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World Cup 2014 Field: Seeds, Teams, Favorites, Predictions and More

PARIS, FRANCE - NOVEMBER 19:  Mamadou Sakho of France celebrates after winning the FIFA 2014 World Cup Qualifier Play-off second leg match between France and Ukraine at the Stade de France on November 19, 2013 in Paris, France.  (Photo by Bryn Lennon/Getty Images)
Bryn Lennon/Getty Images
Steven CookFeatured Columnist IVNovember 19, 2013

With the field getting set for the 2014 FIFA World Cup, we're inching nearer and nearer to next summer's spectacle in Brazil.

Considering the amount of elite teams sprinkled in with smaller nations ready to make noise on the world's biggest stage, we're in for perhaps the most exciting World Cup in recent memory.

Even though the groups haven't been announced as of yet, some favorites are already emerging from the crowd and folks are pouring in their predictions.

Here is a look at the teams that will be in the field and those that have the best chance of being the last ones standing.

2014 World Cup Finals Teams
Brazil (hosts)England
JapanSpain
AustraliaChile
IranEcuador
South KoreaHonduras
NetherlandsNigeria
ItalyIvory Coast
Costa RicaCameroon
United StatesGhana
ArgentinaAlgeria
BelgiumCroatia
SwitzerlandPortugal
GermanyFrance
ColombiaGreece
RussiaNew Zealand/Mexico TBD
Bosnia and HerzegovinaUruguay/Jordan TBD

 

Top Seeds

FIFA announced the seven Pot 1 seeds for next summer's World Cup. The eighth and final top seed will either be Uruguay (should they advance over Jordan to qualify) or Netherlands, per the FIFA report.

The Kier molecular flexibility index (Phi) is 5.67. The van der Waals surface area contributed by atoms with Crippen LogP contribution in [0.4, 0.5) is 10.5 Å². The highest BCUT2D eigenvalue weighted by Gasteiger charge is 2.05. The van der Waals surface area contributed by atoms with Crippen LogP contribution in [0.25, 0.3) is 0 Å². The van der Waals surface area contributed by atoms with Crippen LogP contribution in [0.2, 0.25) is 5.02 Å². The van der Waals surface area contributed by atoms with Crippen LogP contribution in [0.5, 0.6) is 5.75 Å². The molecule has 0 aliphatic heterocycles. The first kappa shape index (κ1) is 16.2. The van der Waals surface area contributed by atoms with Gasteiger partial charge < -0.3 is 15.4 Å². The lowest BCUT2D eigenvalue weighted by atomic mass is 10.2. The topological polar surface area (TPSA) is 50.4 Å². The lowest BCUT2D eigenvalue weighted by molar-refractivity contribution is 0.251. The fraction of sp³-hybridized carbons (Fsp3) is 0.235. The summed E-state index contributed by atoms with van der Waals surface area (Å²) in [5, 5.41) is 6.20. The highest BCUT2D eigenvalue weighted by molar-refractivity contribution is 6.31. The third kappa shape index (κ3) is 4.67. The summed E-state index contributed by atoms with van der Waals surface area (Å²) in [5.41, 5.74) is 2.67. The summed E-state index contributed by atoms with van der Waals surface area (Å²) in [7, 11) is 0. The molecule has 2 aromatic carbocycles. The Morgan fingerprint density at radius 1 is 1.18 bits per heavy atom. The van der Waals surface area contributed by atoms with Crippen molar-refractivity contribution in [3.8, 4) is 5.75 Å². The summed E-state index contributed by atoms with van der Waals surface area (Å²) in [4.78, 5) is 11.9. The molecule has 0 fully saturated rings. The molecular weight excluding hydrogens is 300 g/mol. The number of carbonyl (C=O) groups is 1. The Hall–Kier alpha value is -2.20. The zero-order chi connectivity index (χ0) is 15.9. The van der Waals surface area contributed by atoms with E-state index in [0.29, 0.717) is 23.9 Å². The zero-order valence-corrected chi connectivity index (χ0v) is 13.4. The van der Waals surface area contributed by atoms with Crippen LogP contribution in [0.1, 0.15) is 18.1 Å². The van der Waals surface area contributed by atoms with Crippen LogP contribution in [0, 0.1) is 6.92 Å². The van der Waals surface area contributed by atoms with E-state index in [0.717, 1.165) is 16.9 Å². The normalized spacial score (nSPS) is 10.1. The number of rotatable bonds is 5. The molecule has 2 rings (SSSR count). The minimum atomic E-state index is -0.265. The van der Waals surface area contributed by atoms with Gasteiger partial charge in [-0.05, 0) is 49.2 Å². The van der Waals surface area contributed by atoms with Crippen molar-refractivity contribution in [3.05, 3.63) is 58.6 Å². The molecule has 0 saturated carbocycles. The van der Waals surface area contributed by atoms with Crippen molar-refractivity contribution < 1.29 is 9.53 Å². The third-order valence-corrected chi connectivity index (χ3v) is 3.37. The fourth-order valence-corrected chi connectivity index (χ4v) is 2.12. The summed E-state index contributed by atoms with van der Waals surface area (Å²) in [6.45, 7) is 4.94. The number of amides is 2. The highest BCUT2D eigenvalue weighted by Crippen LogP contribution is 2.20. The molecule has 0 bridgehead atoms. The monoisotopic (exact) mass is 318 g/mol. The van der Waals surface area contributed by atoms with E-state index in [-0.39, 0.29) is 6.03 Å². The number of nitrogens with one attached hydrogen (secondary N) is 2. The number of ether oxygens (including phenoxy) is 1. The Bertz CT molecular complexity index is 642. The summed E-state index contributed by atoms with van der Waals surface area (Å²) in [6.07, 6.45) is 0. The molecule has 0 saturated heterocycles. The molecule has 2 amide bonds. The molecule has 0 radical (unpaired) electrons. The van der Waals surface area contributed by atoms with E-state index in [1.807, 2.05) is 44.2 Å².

• Brazil (host)
  • Spain
  • Germany
  • Argentina
  • Colombia
  • Belgium
  • Switzerland
  • *Uruguay or Netherlands

 

Favorites

Brazil

Nov 16, 2013; Miami Gardens, FL, USA; Brazil players celebrate a goal by forward William (9) against Honduras during the second half at Sun Life Stadium. Brazil won the match 5-0. Mandatory Credit: Joe Camporeale-USA TODAY Sports
Joe Camporeale-USA TODAY Sports

Not only does the whole geography thing match up pretty well for Brazil, but the team looks more dynamic and explosive than any Brazilian squad in recent history.

No player has emerged more between 2010 and 2014 than Neymar, who transformed from a small-stage youngster with untapped potential into Barcelona's new-age sensation and one of the most unstoppable international players in the world. 

But it's the guys around him who could take Brazil to the next level. Fred has come into his own as a goal-scoring threat, while Oscar is becoming a star in his own right. There's enough experience around them in Robinho and Hulk to complete this dazzling attack.

The last time an elite nation hosted a World Cup was 2006, and that didn't work out well for Germany (they lost in the semifinals). Anything short of a championship for Brazil on their home turf will be a huge disappointment.

 

Spain

Jun 11, 2013; Bronx, NY, USA; Republic of Ireland midfielder Jeff Hendrick (21) falls as Spain midfielder Xavi (8) controls the ball in front of Spain defender Sergio Ramos (15) during the first half of a friendly match at Yankee Stadium. Spain defeated t
Brad Penner-USA TODAY Sports

Very few teams in all of sports have dominated their craft quite like Spain has in the last half-decade.